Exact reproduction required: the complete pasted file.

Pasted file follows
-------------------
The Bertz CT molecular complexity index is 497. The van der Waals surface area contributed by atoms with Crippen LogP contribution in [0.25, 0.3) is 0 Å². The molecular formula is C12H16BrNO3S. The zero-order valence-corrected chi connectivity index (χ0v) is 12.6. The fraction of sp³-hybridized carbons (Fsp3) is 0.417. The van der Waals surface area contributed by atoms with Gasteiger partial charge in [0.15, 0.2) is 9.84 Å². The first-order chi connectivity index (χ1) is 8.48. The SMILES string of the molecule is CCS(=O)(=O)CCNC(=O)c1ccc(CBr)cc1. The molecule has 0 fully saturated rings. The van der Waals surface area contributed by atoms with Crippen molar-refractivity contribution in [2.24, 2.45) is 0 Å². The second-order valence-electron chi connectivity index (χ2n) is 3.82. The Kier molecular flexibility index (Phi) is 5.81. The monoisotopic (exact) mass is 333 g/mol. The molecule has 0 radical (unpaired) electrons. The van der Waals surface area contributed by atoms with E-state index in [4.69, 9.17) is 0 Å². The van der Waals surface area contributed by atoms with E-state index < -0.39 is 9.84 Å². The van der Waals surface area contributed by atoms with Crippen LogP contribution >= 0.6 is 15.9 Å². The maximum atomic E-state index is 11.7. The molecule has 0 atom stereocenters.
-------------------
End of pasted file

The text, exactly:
The Bertz CT molecular complexity index is 497. The van der Waals surface area contributed by atoms with Crippen LogP contribution in [0.25, 0.3) is 0 Å². The molecular formula is C12H16BrNO3S. The zero-order valence-corrected chi connectivity index (χ0v) is 12.6. The fraction of sp³-hybridized carbons (Fsp3) is 0.417. The van der Waals surface area contributed by atoms with Gasteiger partial charge in [0.15, 0.2) is 9.84 Å². The first-order chi connectivity index (χ1) is 8.48. The SMILES string of the molecule is CCS(=O)(=O)CCNC(=O)c1ccc(CBr)cc1. The molecule has 0 fully saturated rings. The van der Waals surface area contributed by atoms with Crippen molar-refractivity contribution in [2.24, 2.45) is 0 Å². The second-order valence-electron chi connectivity index (χ2n) is 3.82. The Kier molecular flexibility index (Phi) is 5.81. The monoisotopic (exact) mass is 333 g/mol. The molecule has 0 radical (unpaired) electrons. The van der Waals surface area contributed by atoms with E-state index in [4.69, 9.17) is 0 Å². The van der Waals surface area contributed by atoms with E-state index < -0.39 is 9.84 Å². The van der Waals surface area contributed by atoms with Crippen LogP contribution >= 0.6 is 15.9 Å². The maximum atomic E-state index is 11.7. The molecule has 0 atom stereocenters.